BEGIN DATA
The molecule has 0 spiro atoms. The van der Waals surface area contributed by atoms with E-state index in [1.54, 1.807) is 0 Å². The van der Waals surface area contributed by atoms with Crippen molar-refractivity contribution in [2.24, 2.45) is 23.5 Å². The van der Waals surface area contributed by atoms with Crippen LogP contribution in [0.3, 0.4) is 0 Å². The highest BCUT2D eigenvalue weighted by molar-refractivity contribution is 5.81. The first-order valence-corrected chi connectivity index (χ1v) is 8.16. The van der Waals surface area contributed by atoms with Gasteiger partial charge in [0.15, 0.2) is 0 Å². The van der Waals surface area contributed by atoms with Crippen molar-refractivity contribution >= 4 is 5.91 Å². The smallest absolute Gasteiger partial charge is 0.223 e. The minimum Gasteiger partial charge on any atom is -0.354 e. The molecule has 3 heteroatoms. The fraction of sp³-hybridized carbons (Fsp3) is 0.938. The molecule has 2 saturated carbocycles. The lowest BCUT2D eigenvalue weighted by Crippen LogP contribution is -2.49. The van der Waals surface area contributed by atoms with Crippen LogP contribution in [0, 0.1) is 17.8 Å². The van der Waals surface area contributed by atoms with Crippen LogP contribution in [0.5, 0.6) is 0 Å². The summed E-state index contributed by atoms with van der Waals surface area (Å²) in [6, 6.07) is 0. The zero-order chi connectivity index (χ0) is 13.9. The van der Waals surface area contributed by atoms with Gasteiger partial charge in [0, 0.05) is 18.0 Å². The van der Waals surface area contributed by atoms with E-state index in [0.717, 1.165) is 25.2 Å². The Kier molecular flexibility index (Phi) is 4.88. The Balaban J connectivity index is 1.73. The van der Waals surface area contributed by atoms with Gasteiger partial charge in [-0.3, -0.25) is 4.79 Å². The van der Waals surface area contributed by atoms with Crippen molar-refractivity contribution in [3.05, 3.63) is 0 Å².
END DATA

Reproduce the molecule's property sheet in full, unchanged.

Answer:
The molecule has 0 spiro atoms. The van der Waals surface area contributed by atoms with E-state index in [1.54, 1.807) is 0 Å². The van der Waals surface area contributed by atoms with Crippen molar-refractivity contribution in [2.24, 2.45) is 23.5 Å². The van der Waals surface area contributed by atoms with Crippen LogP contribution in [0.3, 0.4) is 0 Å². The highest BCUT2D eigenvalue weighted by molar-refractivity contribution is 5.81. The first-order valence-corrected chi connectivity index (χ1v) is 8.16. The van der Waals surface area contributed by atoms with Gasteiger partial charge in [0.15, 0.2) is 0 Å². The van der Waals surface area contributed by atoms with Crippen molar-refractivity contribution >= 4 is 5.91 Å². The smallest absolute Gasteiger partial charge is 0.223 e. The minimum Gasteiger partial charge on any atom is -0.354 e. The molecule has 3 heteroatoms. The fraction of sp³-hybridized carbons (Fsp3) is 0.938. The molecule has 2 saturated carbocycles. The lowest BCUT2D eigenvalue weighted by Crippen LogP contribution is -2.49. The van der Waals surface area contributed by atoms with Crippen LogP contribution in [0, 0.1) is 17.8 Å². The van der Waals surface area contributed by atoms with Crippen LogP contribution in [0.5, 0.6) is 0 Å². The summed E-state index contributed by atoms with van der Waals surface area (Å²) in [6, 6.07) is 0. The zero-order chi connectivity index (χ0) is 13.9. The van der Waals surface area contributed by atoms with Gasteiger partial charge in [0, 0.05) is 18.0 Å². The van der Waals surface area contributed by atoms with E-state index in [0.717, 1.165) is 25.2 Å². The Kier molecular flexibility index (Phi) is 4.88. The Balaban J connectivity index is 1.73. The van der Waals surface area contributed by atoms with Gasteiger partial charge in [-0.3, -0.25) is 4.79 Å². The van der Waals surface area contributed by atoms with Crippen molar-refractivity contribution in [3.05, 3.63) is 0 Å².